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Hardcastle Avenue railroad intersection in downtown will be redesigned for safety

INDEPENDENT PHOTO: JULIA COMNES - The railroad crossing at Hardcastle Avenue will be redesigned to make it safer for drivers, especially truck drivers.
The city of Woodburn is planning a redesign of the railroad crossing at the intersection of Hardcastle Avenue and Front Street. According to the city's public works director, the crossing's current configuration is hazardous, especially to truck drivers attempting to navigate the turn across the track.

The crossing, which features one railroad track intersecting with the two-lane Hardcastle Avenue, requires drivers traveling from Hardcastle to turn either left or right onto Front Street without stopping. The problem, according to Eric Liljequist, the city's public works director, comes from the fact that Hardcastle does not intersect the tracks at a perpendicular angle.

"The intersection of Hardcastle Avenue and Front Street join together in a skewed manner, which makes truck turning movements more difficult, especially during peak-hour travel times," reads a staff report from the Dec. 11 City Council meeting. "The culmination of this project will result in a perpendicular intersection configuration, enabling improved truck turning movements. Also included in this project are sidewalk improvements that will allow safer pedestrian movements through this intersection."

Over the years, the railroad crossing has been the site of a number of railroad accidents, according to data from the Federal Railroad Administration, including at least one casualty.

In December 2011, a tractor-trailer driving down Hardcastle was hit by a Union Pacific train, according to a Federal Railroad Administration report. The truck had stopped on the tracks before the gates descended. The driver was uninjured, but the crash caused an estimated $10,000 in damage to his vehicle.

And in August 2009, a pedestrian was killed by a Union Pacific Freight Train at the crossing. A 24-year-old Woodburn man was hit by the train in the early morning hours of Aug. 31. According to witnesses, the victim had been trying to run across the tracks when he was hit. Police said at the time that it was believed the pedestrian misjudged the train's distance.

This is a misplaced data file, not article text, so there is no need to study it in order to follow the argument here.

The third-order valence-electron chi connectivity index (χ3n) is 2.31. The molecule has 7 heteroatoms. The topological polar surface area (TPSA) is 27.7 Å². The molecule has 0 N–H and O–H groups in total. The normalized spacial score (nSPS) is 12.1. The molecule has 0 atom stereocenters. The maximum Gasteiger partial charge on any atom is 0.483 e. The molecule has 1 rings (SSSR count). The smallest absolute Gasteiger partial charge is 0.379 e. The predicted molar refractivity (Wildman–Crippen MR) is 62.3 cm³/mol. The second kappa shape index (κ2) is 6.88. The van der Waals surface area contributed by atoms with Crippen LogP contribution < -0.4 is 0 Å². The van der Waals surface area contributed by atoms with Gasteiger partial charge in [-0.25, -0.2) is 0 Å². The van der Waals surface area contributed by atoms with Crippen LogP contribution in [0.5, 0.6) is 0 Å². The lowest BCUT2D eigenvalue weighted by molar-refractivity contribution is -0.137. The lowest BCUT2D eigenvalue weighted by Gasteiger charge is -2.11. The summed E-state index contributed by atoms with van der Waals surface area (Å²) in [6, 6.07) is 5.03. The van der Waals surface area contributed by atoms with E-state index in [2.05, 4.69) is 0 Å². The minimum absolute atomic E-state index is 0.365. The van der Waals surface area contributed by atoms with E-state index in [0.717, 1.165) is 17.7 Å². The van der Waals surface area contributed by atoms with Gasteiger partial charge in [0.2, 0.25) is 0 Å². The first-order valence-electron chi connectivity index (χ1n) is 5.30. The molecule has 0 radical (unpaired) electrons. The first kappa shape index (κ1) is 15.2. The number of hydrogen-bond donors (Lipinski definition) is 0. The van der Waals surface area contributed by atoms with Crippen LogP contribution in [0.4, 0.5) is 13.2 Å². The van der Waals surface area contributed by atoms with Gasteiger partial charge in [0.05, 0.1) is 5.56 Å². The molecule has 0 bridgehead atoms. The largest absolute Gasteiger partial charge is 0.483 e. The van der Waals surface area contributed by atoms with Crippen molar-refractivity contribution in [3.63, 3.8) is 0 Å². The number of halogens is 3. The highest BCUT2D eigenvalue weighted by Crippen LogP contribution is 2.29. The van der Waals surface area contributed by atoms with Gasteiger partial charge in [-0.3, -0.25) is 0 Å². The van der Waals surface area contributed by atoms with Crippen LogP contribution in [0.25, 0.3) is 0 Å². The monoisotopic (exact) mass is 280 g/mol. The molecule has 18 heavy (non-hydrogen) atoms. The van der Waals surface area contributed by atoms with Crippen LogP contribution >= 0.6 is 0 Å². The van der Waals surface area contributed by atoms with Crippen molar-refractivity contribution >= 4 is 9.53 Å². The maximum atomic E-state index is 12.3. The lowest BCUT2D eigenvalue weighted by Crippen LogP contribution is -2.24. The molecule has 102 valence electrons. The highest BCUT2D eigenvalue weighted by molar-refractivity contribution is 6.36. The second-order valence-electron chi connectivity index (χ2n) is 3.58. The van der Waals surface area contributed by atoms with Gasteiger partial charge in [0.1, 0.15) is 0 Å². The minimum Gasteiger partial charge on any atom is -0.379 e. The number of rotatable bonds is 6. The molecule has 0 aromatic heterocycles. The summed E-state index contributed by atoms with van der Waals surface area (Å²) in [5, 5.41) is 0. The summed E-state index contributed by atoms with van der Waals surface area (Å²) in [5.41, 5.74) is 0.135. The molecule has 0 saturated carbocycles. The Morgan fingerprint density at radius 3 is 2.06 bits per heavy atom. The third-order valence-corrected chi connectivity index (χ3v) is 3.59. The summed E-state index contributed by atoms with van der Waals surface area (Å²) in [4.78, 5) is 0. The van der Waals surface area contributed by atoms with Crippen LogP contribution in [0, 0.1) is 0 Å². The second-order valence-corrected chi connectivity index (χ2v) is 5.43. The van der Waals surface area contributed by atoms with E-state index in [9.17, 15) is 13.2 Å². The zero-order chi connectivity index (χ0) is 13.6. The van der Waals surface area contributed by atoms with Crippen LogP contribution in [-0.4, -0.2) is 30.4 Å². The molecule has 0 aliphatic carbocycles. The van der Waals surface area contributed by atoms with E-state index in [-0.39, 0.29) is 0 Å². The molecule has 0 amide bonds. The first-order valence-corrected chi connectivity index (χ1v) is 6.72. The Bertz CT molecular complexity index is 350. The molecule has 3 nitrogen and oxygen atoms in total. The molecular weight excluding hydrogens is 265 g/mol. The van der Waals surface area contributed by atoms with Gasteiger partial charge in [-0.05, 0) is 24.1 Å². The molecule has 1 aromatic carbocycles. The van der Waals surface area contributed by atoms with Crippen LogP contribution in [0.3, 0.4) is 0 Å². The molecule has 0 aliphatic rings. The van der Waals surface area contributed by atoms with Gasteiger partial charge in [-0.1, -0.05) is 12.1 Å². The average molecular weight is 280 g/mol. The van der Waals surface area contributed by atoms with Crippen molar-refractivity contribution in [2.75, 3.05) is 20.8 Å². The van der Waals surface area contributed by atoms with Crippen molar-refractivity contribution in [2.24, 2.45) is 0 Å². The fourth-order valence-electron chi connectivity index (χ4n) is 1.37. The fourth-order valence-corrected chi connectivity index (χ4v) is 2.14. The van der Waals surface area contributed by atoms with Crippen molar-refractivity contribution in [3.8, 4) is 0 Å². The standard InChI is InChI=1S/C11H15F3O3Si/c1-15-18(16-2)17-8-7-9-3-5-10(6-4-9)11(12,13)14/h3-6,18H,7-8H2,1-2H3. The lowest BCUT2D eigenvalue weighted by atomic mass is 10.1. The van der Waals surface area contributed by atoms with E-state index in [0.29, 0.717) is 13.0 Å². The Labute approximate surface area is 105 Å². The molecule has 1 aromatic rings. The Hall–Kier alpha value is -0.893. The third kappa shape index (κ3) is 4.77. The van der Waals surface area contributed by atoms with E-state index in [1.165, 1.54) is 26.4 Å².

And in March 1992, a truck stopped on the crossing was hit by a Southern Pacific Transportation Company freight train, according to a Federal Railroad Administration report. The driver left the vehicle before the crash and was uninjured, but the train caused an estimated $2,000 in damage.

At the Dec. 11 meeting, the Woodburn City Council authorized the city to award a personal service contract to PBS Engineering & Environmental, Inc. The contract, which will cover the costs of design engineering, railroad coordination and construction management, is in the amount of $214,660.

According to the staff report, the city decided to hire an engineering consultant firm that could bring in the specialized help needed to accurately and efficiently coordinate and manage the project, which comes with inherent risks because it requires railroad crossing relocations.

The Personal Service Contract will be funded from the approved 2017-18 fiscal year budget, using street funds and street SDC funds.

According to 2016 data from the Federal Railroad Administration, the crossing sees an annual average of 4,100 vehicles, 10 percent of which are estimated to be trucks.

"The Woodburn Fertilizer (Wilbur-Ellis) plant's there, and there's a lot of activity there, especially at certain times of the year," Liljequist said at the Dec. 11 meeting. "I think it will be a significant safety enhancement. (It's) my most important project, really, for the last five years."

Liljequist said at the meeting that the goal is to have the design and initial stages of the project done by spring or summer 2018, with construction taking place later.


Julia Comnes can be reached at 503-765-1195 or This email address is being protected from spambots. You need JavaScript enabled to view it..
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